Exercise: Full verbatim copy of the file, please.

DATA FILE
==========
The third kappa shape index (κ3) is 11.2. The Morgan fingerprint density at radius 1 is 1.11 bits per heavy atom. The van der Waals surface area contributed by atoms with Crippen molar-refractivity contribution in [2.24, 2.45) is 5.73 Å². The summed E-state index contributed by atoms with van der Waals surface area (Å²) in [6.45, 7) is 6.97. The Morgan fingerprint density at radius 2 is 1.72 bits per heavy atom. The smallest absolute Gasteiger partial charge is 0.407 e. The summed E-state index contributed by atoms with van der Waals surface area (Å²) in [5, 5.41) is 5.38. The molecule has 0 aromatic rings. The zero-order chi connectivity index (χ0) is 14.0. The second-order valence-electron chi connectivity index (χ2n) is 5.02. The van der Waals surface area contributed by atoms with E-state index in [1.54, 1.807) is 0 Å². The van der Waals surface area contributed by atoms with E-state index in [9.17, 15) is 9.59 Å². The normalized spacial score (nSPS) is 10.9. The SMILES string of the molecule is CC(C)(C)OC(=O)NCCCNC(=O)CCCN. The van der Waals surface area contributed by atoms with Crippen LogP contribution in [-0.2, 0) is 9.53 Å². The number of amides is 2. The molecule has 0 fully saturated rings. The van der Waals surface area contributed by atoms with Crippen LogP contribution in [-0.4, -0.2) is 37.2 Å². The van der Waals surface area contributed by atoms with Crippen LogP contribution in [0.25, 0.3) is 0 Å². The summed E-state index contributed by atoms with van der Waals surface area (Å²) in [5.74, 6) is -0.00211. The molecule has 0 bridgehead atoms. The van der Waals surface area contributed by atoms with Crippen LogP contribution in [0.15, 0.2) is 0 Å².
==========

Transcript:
The third kappa shape index (κ3) is 11.2. The Morgan fingerprint density at radius 1 is 1.11 bits per heavy atom. The van der Waals surface area contributed by atoms with Crippen molar-refractivity contribution in [2.24, 2.45) is 5.73 Å². The summed E-state index contributed by atoms with van der Waals surface area (Å²) in [6.45, 7) is 6.97. The Morgan fingerprint density at radius 2 is 1.72 bits per heavy atom. The smallest absolute Gasteiger partial charge is 0.407 e. The summed E-state index contributed by atoms with van der Waals surface area (Å²) in [5, 5.41) is 5.38. The molecule has 0 aromatic rings. The zero-order chi connectivity index (χ0) is 14.0. The second-order valence-electron chi connectivity index (χ2n) is 5.02. The van der Waals surface area contributed by atoms with E-state index in [1.54, 1.807) is 0 Å². The van der Waals surface area contributed by atoms with E-state index in [9.17, 15) is 9.59 Å². The normalized spacial score (nSPS) is 10.9. The SMILES string of the molecule is CC(C)(C)OC(=O)NCCCNC(=O)CCCN. The van der Waals surface area contributed by atoms with Crippen LogP contribution in [-0.2, 0) is 9.53 Å². The number of amides is 2. The molecule has 0 fully saturated rings. The van der Waals surface area contributed by atoms with Crippen LogP contribution in [-0.4, -0.2) is 37.2 Å². The van der Waals surface area contributed by atoms with Crippen LogP contribution in [0.25, 0.3) is 0 Å². The summed E-state index contributed by atoms with van der Waals surface area (Å²) in [5.74, 6) is -0.00211. The molecule has 0 bridgehead atoms. The van der Waals surface area contributed by atoms with Crippen LogP contribution in [0.15, 0.2) is 0 Å².